Did you know that Madison was once a major shipbuilding center?

East Guilford, as it was known before becoming Madison in 1826, developed an economy based on farming, fishing and coastal trading. Together these industries and related commerce led to the building of boats and ships as an industry of importance to the townspeople of Madison. The growth of these efforts played a major role in establishing the town, expanding it from several dozen settlers to hundreds of families and many workers engaged in the shipbuilding trade.

Our town history includes records of shipbuilding dating from the late 1600s, with steady boat-building activity during the entire 18th century. The most significant activity was at the Hoyt Yard, located on the land where the Madison Beach Hotel is now situated at West Wharf, and in the Miner Yard, located near the place we now know as East Wharf. Both of these yards operated from the early 1800s through the 1890s. Before its demise due to a devastating fire and continued expansion of the railway system, this industry produced well more than 200 ships and boats.

During this time, Madison was one of the more active shipbuilding centers between New Haven and New London. Ships supported by massive wooden frames were built in the open air along the shore. Workers with specialized skills blended with general laborers, and, for the larger ships up to 200 feet in length, each crew averaged 70 to 90 men. Sawmills and blacksmith shops supported this work. It must have been quite a sight as each vessel took shape.

An early historical record from 1695 reports that a Mr. Joseph Hand requested the temporary removal of a bridge over the Hammonasset River, the boundary between present-day Madison and Clinton, so he could bring a completed ship down to the open waters of Long Island Sound. The request was granted on the condition that the bridge be fully replaced to its original condition!

Another interesting record describes the shipbuilding endeavors of Ichabod Scranton, who, during the War of 1812, moved the building of a ship from the waterfront at East Wharf to the Boston Post Road at a location near the Madison Historical Society’s Allis-Bushnell House. This move, precipitated by the threat of theft, was necessary because the British had taken ships from the East Wharf area. When his ship was complete, Scranton rounded up 100 oxen, who dragged the completed vessel down East Wharf Road to the water. Ichabod was a relation of Erastus Clark Scranton, the namesake of Madison’s E. C. Scranton Memorial Library.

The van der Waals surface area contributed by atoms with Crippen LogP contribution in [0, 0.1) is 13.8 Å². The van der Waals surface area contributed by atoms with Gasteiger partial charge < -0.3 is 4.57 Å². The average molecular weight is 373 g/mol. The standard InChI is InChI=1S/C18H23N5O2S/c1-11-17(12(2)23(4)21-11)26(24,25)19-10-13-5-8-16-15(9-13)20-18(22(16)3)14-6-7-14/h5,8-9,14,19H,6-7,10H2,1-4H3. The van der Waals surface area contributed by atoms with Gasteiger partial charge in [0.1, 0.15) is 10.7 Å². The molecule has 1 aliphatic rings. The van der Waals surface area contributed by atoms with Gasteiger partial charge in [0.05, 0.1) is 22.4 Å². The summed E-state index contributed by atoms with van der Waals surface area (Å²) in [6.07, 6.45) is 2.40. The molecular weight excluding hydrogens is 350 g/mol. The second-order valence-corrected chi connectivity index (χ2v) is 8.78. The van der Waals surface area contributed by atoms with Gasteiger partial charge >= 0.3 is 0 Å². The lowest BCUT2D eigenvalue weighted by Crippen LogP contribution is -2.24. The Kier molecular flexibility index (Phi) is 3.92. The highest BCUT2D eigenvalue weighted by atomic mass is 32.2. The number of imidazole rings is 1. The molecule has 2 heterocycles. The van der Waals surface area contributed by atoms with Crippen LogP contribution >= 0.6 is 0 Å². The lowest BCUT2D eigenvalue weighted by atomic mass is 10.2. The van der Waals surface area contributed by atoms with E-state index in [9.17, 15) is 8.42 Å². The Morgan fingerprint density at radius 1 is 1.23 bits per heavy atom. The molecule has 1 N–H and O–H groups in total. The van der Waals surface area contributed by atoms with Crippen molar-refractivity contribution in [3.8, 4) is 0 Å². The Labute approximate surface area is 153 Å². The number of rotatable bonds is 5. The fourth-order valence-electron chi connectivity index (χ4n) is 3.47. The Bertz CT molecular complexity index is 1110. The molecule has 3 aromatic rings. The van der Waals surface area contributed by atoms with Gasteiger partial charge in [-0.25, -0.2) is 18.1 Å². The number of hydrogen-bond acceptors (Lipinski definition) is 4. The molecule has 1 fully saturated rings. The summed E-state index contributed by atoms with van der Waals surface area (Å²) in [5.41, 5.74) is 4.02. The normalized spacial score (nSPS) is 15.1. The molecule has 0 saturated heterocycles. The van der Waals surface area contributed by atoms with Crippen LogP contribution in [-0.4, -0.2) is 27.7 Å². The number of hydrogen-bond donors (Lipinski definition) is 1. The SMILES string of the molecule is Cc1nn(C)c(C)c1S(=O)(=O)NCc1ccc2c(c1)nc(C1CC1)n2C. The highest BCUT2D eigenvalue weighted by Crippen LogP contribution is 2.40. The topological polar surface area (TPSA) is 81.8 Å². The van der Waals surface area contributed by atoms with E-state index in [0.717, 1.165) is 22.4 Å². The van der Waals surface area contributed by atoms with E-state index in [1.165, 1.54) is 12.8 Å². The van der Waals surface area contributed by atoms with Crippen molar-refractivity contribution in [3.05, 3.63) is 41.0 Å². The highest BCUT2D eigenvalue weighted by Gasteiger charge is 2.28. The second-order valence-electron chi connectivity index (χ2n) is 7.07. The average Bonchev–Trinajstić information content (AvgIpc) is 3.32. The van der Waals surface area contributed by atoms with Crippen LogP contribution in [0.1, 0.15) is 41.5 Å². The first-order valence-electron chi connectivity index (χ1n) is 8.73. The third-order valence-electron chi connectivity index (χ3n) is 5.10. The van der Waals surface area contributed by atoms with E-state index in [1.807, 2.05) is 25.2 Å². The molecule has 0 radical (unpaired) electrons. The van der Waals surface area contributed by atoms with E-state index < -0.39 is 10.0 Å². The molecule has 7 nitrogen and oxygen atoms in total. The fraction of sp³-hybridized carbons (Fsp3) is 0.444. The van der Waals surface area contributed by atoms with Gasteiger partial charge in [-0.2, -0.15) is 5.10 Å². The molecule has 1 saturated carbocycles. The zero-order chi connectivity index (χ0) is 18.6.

In 1823, amidst the shipbuilding era, a dozen or so townspeople led by Curtis Wilcox and Frederick Lee built West Wharf, a local landing place for the coastal trade. This brought the town into routine maritime commerce where “vessels may with safety and dispatch lade and unlade” their goods. With its coastal proximity to Long Island Sound, Madison participated in trading with ports near and far for the better part of three centuries.

After 1900, as shipping activity migrated to New London and other areas, Madison gradually became known for recreation and leisure during the summertime. Later it evolved to its current state as a valued year-round residential community.

This month, at the second of the three annual Frederick Lee Lectures, come learn how Madison’s roots are grounded in maritime trade and shipping. Hear how shipbuilding prospered in Madison and impacted the growth and development of the town. Presenter Bob Kach brings his experience as a naval architect to his discussion of shipbuilding in Madison. Offered by the Madison Historical Society with support from the First Congregational Church of Madison and the Dalton Fund of the Madison Foundation, this vivid presentation will be on Sunday, Feb. 10, at 4 p.m. at the FCC’s Angela Hubley Hall. The suggested donation is $5 ($4 for MHS members; $2 for students 10 and older). For more information, visit www.madisonhistory.org.

Chip Adams is a Madison Historical Society Trustee and chairman of the Frederick Lee Lectures.

Connecticut Media Group